Review: The House of Fortune

Set during the winter season of 1705 in the bustling port city of Amsterdam, The House of Fortune by British author and actress Jessie Burton is the captivating coming-of-age drama of Thea Brandt, a spirited Dutch-African girl longing for romance and impatient to launch her adult life while remaining shackled to her family's scandalous past. Burton's dark and opulent third novel explores the conflicting loyalties that influence Thea and threaten to undermine her ravenous desire for independence.

Thea was born out of wedlock to Dutch native Marin Brandt and her brother Johannes's African manservant, Otto. Thea never met her mother; Marin died in childbirth. Johannes, a wealthy merchant, was sentenced to death for the crime of sodomy before Thea was born, leaving his widow, Nella, to suffer the cruel rejection of Amsterdam's judgmental society and a tragic reversal in the family's fortunes.

Readers of Burton's debut, The Miniaturist, will have met Thea's family before. Familiarity with The Miniaturist, however, is not a prerequisite to enjoying The House of Fortune, a novel set 18 years later amid the faded splendor of Johannes's magnificent canal house, where Thea resides with Otto, Nella, Cornelia the maid and an enormous cat named Lucas, the family's "yellow-eyed god of scraps." The household teeters toward poverty, selling family heirlooms to make ends meet. While the adults quarrel about money and Thea's future, packages begin to arrive for the young woman from an unknown source, containing exquisitely carved miniature objects that hint at the secrets she is keeping from Otto and Nella.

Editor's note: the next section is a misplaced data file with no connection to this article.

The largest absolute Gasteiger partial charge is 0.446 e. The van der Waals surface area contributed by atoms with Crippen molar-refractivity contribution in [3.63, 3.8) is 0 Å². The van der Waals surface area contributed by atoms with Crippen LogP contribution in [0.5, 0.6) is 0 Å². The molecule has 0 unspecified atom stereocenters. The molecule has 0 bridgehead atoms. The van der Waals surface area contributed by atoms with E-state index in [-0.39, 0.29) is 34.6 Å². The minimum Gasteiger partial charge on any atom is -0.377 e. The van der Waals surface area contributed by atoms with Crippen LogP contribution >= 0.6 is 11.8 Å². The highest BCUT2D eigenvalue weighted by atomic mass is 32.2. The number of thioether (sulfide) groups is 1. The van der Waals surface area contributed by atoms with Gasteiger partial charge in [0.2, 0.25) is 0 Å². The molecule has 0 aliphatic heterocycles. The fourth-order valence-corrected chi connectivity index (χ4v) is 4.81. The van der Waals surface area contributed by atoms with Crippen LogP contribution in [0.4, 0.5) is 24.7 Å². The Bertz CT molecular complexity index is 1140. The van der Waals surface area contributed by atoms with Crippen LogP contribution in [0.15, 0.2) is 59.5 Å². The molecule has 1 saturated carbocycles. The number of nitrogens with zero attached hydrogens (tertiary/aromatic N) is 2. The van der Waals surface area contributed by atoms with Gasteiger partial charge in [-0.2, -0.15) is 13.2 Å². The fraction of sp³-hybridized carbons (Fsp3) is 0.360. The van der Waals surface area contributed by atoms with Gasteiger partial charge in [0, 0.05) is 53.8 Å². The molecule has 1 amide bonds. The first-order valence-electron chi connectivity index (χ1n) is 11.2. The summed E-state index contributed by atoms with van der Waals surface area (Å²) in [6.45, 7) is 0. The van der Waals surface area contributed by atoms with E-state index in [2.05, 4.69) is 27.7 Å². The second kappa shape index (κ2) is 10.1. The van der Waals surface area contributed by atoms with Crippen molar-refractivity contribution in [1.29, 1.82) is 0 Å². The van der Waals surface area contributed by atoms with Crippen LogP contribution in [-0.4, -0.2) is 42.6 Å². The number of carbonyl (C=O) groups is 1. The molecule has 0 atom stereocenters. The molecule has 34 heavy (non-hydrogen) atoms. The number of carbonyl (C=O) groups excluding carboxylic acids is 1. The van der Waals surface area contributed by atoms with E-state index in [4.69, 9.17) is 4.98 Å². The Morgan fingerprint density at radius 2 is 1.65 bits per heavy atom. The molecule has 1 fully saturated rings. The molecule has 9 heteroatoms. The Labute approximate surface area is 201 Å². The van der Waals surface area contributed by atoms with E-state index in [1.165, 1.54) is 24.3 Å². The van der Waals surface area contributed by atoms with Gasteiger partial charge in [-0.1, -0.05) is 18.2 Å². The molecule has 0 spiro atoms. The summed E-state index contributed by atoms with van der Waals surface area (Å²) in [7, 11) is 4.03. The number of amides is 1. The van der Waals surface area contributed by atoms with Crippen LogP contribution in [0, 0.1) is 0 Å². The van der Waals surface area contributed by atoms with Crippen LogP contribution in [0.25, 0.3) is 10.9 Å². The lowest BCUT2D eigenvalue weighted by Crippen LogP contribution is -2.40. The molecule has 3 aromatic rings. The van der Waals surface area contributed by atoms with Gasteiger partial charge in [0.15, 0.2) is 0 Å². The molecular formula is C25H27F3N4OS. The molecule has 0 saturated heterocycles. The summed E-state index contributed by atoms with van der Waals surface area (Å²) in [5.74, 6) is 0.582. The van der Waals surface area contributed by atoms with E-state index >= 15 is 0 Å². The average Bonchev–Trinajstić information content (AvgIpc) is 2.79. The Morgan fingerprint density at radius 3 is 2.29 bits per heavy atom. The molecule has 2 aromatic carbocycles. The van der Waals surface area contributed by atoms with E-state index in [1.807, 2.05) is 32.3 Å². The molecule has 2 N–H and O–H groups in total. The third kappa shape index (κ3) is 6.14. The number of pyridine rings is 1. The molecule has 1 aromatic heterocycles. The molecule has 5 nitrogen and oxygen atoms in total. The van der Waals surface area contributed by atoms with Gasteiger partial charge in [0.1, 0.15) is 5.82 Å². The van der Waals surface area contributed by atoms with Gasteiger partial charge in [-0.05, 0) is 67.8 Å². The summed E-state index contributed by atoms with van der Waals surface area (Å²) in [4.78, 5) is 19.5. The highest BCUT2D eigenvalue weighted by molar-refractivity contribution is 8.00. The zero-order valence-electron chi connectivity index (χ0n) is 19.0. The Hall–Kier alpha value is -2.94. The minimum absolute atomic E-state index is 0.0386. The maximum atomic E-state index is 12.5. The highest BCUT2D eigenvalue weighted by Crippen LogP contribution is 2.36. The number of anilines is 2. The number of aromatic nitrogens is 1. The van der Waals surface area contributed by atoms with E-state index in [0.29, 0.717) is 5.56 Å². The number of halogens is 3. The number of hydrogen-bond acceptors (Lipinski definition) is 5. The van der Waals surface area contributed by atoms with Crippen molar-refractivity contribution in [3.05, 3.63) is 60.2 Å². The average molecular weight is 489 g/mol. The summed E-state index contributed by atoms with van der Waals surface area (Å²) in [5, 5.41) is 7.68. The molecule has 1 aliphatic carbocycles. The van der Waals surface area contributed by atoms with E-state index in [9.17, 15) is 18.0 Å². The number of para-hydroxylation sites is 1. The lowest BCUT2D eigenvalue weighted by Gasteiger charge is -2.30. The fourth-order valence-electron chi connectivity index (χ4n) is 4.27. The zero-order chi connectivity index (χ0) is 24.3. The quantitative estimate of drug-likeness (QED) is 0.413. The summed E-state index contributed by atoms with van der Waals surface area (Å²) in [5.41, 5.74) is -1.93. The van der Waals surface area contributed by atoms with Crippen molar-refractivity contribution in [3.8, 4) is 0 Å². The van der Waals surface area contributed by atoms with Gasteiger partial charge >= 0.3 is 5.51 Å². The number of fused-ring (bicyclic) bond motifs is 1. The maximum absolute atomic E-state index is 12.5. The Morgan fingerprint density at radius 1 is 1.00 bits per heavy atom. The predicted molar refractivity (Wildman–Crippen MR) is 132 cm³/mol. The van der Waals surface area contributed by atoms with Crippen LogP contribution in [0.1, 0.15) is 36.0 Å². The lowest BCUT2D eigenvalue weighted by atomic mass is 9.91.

Despite the multitude of nationalities represented in the cosmopolitan Dutch capital, Otto and Thea are viewed with suspicion, hindering Otto's ability to find work and Thea's marriage prospects. Into the family's small circle enters a botanist who cultivates exotic fruits and introduces Otto to an exciting business opportunity. Meanwhile, Thea's secrets begin to pile up and she turns to the mysterious carved objects for comfort, bewitched by their beauty and mesmerized by their hidden power. A rich suitor appears for Thea, adding to the drama of her young life. Ultimately, she takes charge of her own and her family's fate, opening the door for a glorious revival of her family's tattered prosperity.

Burton's narrative talents shine at full brilliance in The House of Fortune, offering a heady, hypnotic immersion into Thea's world that readers will be reluctant to leave. --Shahina Piyarali, reviewer

Shelf Talker: A Dutch-African girl in 18th-century Amsterdam struggles to free herself of her family's scandalous past in this thrilling standalone companion to the bestselling novel The Miniaturist.

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